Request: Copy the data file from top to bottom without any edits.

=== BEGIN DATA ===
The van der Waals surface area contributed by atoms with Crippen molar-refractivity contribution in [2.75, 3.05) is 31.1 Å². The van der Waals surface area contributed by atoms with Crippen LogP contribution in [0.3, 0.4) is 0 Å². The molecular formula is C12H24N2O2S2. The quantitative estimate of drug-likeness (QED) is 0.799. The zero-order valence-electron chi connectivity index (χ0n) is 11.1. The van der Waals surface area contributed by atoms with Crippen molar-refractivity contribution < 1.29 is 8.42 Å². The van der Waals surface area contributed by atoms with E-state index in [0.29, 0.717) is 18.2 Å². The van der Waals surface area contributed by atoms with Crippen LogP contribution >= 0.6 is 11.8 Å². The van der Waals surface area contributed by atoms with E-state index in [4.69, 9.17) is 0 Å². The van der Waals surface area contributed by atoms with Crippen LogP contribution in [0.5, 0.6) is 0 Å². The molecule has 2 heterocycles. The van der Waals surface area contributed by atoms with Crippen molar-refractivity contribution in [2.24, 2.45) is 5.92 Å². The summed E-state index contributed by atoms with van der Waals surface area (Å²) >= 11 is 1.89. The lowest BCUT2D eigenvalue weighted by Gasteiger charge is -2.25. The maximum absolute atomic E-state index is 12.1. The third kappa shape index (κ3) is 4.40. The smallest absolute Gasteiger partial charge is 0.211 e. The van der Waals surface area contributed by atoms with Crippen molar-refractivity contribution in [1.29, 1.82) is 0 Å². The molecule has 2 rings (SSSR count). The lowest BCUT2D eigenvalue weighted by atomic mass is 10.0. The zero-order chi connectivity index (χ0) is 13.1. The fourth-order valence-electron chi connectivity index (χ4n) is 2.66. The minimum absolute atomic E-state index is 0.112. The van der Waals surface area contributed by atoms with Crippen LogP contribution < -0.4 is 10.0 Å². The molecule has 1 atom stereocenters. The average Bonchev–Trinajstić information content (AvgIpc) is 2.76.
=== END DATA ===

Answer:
The van der Waals surface area contributed by atoms with Crippen molar-refractivity contribution in [2.75, 3.05) is 31.1 Å². The van der Waals surface area contributed by atoms with Crippen LogP contribution in [0.3, 0.4) is 0 Å². The molecular formula is C12H24N2O2S2. The quantitative estimate of drug-likeness (QED) is 0.799. The zero-order valence-electron chi connectivity index (χ0n) is 11.1. The van der Waals surface area contributed by atoms with Crippen molar-refractivity contribution < 1.29 is 8.42 Å². The van der Waals surface area contributed by atoms with E-state index in [0.29, 0.717) is 18.2 Å². The van der Waals surface area contributed by atoms with Crippen LogP contribution >= 0.6 is 11.8 Å². The van der Waals surface area contributed by atoms with E-state index in [4.69, 9.17) is 0 Å². The van der Waals surface area contributed by atoms with Crippen LogP contribution in [0.5, 0.6) is 0 Å². The molecule has 2 heterocycles. The van der Waals surface area contributed by atoms with Crippen molar-refractivity contribution in [2.24, 2.45) is 5.92 Å². The summed E-state index contributed by atoms with van der Waals surface area (Å²) >= 11 is 1.89. The lowest BCUT2D eigenvalue weighted by Gasteiger charge is -2.25. The maximum absolute atomic E-state index is 12.1. The third kappa shape index (κ3) is 4.40. The smallest absolute Gasteiger partial charge is 0.211 e. The van der Waals surface area contributed by atoms with Crippen molar-refractivity contribution in [1.29, 1.82) is 0 Å². The molecule has 2 rings (SSSR count). The lowest BCUT2D eigenvalue weighted by atomic mass is 10.0. The zero-order chi connectivity index (χ0) is 13.1. The fourth-order valence-electron chi connectivity index (χ4n) is 2.66. The minimum absolute atomic E-state index is 0.112. The van der Waals surface area contributed by atoms with Crippen LogP contribution < -0.4 is 10.0 Å². The molecule has 1 atom stereocenters. The average Bonchev–Trinajstić information content (AvgIpc) is 2.76.